1. Multi-room audio

The various Amazon Echo devices don’t sync with each other. You can’t use two Echos to create stereo sound, and you can’t ask a song to play on multiple Echos throughout your home simultaneously.

With Google Home, you’ll be able to command any Google Cast enabled speaker, any speaker with a Chromecast Audio streamer plugged in and even your TV if you have a Chromecast video streamer. Home will be able to play a song on any of those devices individually, or you can create groups and fill your house with music for a party.

We’ll need to do some first hand testing to see if the native speaker in the Home is better than the one in the Echo. Given Home’s ability to command and sync multiple devices, it’s at least in position to out do Amazon Echo as an entertainment hub.

2. Conversational voice commands

“How many stars are in the galaxy?”

“Which one is closest?”

“Show me what it looks like on the TV.”

During a video demonstration of Google Home at today’s Google I/O developer conference, a child asked Home each of these questions in succession. Home picked up on the context of the first question to answer the second, and for the third, Home pulled up an image of the closest star system on the TV using a Chromecast streamer. The conversational qualities of the new Google Assistant could give Home a big advantage over the Amazon Echo.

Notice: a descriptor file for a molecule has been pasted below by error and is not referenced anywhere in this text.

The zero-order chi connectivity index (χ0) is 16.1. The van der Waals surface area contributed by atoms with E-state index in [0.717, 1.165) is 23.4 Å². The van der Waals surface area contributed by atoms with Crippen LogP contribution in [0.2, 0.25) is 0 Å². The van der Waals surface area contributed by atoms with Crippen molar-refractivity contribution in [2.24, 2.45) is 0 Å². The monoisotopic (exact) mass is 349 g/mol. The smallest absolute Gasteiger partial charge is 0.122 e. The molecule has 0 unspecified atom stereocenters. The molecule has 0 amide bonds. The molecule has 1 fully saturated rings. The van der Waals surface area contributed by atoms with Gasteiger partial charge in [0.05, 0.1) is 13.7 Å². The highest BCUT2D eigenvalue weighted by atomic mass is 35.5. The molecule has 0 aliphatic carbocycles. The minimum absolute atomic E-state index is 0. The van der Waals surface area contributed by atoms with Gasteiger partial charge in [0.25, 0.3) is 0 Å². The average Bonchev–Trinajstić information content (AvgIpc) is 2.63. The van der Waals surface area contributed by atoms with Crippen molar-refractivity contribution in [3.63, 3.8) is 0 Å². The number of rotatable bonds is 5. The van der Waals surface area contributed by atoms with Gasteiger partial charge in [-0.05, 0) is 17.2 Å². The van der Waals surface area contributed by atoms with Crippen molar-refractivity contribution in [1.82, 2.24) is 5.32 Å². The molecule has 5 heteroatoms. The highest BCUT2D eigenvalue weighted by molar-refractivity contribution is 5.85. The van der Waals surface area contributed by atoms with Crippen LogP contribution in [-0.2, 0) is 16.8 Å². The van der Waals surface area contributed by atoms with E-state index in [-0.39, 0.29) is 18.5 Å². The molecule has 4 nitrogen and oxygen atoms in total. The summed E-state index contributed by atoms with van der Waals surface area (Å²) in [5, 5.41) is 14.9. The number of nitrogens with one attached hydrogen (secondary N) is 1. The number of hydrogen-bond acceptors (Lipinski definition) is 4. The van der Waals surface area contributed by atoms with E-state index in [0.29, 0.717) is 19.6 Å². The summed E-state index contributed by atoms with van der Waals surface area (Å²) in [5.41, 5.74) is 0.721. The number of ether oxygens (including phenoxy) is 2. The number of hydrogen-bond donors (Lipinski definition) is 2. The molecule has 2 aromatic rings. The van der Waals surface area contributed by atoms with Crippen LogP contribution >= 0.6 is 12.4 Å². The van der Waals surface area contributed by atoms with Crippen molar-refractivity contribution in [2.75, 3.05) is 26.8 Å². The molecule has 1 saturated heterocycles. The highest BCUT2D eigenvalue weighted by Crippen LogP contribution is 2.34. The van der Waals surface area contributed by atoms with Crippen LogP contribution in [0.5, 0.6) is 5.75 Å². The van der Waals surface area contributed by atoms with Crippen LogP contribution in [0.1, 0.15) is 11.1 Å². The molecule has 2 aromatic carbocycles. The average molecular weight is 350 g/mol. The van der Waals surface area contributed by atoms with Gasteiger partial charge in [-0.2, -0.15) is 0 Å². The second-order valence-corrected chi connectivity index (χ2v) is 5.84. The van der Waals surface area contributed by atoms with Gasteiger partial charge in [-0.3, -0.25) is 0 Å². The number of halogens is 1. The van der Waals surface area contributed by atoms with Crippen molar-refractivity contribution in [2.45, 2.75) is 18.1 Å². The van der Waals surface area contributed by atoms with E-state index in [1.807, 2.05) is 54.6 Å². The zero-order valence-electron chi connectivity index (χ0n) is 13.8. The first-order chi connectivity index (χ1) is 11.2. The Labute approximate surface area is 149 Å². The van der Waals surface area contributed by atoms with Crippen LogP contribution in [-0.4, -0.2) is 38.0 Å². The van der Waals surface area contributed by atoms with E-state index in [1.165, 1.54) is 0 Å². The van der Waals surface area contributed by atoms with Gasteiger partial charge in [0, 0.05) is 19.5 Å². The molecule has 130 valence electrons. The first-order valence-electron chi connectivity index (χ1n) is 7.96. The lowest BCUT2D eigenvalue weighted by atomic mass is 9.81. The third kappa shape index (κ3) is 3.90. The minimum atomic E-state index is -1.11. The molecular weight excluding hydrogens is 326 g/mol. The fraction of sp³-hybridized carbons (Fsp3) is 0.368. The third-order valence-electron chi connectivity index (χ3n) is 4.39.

Alexa, the personal assistant built into Amazon’s Echo devices, will ask you for clarity after you give a command — if I ask Echo to turn down the temperature, Echo will ask, “which thermostat?” Echo can also play games such as Jeopardy with questions and answers that feel conversational, but Alexa won’t recognize anything beyond preprogrammed responses once you start down a certain path.

Similarly, Alexa often won’t recognize or respond to questions outside of established commands. Echo will simply say it didn’t understand the question, or sometimes it won’t respond at all. Supposedly, Google Home has the full power of the Google search engine built-in, so it could be much more flexible in terms of the commands you can give that will elicit a response.